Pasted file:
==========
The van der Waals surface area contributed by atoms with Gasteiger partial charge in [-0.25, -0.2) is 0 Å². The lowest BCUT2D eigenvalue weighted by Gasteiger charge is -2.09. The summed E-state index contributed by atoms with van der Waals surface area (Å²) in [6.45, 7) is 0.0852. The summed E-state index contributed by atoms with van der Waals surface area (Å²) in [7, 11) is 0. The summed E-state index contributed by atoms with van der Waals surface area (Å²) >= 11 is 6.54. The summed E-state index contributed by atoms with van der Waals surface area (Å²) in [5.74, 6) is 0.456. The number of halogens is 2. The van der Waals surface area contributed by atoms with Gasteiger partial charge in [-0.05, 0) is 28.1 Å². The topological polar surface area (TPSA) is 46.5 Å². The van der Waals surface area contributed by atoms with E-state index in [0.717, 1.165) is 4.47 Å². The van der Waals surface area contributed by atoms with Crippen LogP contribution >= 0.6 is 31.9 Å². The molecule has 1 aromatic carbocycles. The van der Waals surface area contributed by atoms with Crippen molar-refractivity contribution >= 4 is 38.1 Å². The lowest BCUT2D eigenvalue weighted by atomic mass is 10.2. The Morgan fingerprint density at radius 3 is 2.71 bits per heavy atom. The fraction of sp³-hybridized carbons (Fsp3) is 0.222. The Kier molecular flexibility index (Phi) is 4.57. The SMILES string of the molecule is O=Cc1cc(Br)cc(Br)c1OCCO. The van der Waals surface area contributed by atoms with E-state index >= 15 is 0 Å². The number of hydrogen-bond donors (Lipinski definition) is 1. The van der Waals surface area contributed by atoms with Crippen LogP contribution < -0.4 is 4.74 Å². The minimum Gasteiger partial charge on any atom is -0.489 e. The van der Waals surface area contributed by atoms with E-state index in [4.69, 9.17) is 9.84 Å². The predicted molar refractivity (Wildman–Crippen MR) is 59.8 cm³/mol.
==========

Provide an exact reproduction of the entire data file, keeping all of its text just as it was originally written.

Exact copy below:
The van der Waals surface area contributed by atoms with Gasteiger partial charge in [-0.25, -0.2) is 0 Å². The lowest BCUT2D eigenvalue weighted by Gasteiger charge is -2.09. The summed E-state index contributed by atoms with van der Waals surface area (Å²) in [6.45, 7) is 0.0852. The summed E-state index contributed by atoms with van der Waals surface area (Å²) in [7, 11) is 0. The summed E-state index contributed by atoms with van der Waals surface area (Å²) >= 11 is 6.54. The summed E-state index contributed by atoms with van der Waals surface area (Å²) in [5.74, 6) is 0.456. The number of halogens is 2. The van der Waals surface area contributed by atoms with Gasteiger partial charge in [-0.05, 0) is 28.1 Å². The topological polar surface area (TPSA) is 46.5 Å². The van der Waals surface area contributed by atoms with E-state index in [0.717, 1.165) is 4.47 Å². The van der Waals surface area contributed by atoms with Crippen LogP contribution >= 0.6 is 31.9 Å². The molecule has 1 aromatic carbocycles. The van der Waals surface area contributed by atoms with Crippen molar-refractivity contribution >= 4 is 38.1 Å². The lowest BCUT2D eigenvalue weighted by atomic mass is 10.2. The Morgan fingerprint density at radius 3 is 2.71 bits per heavy atom. The fraction of sp³-hybridized carbons (Fsp3) is 0.222. The Kier molecular flexibility index (Phi) is 4.57. The SMILES string of the molecule is O=Cc1cc(Br)cc(Br)c1OCCO. The van der Waals surface area contributed by atoms with E-state index >= 15 is 0 Å². The number of hydrogen-bond donors (Lipinski definition) is 1. The van der Waals surface area contributed by atoms with Crippen LogP contribution < -0.4 is 4.74 Å². The minimum Gasteiger partial charge on any atom is -0.489 e. The van der Waals surface area contributed by atoms with E-state index in [4.69, 9.17) is 9.84 Å². The predicted molar refractivity (Wildman–Crippen MR) is 59.8 cm³/mol.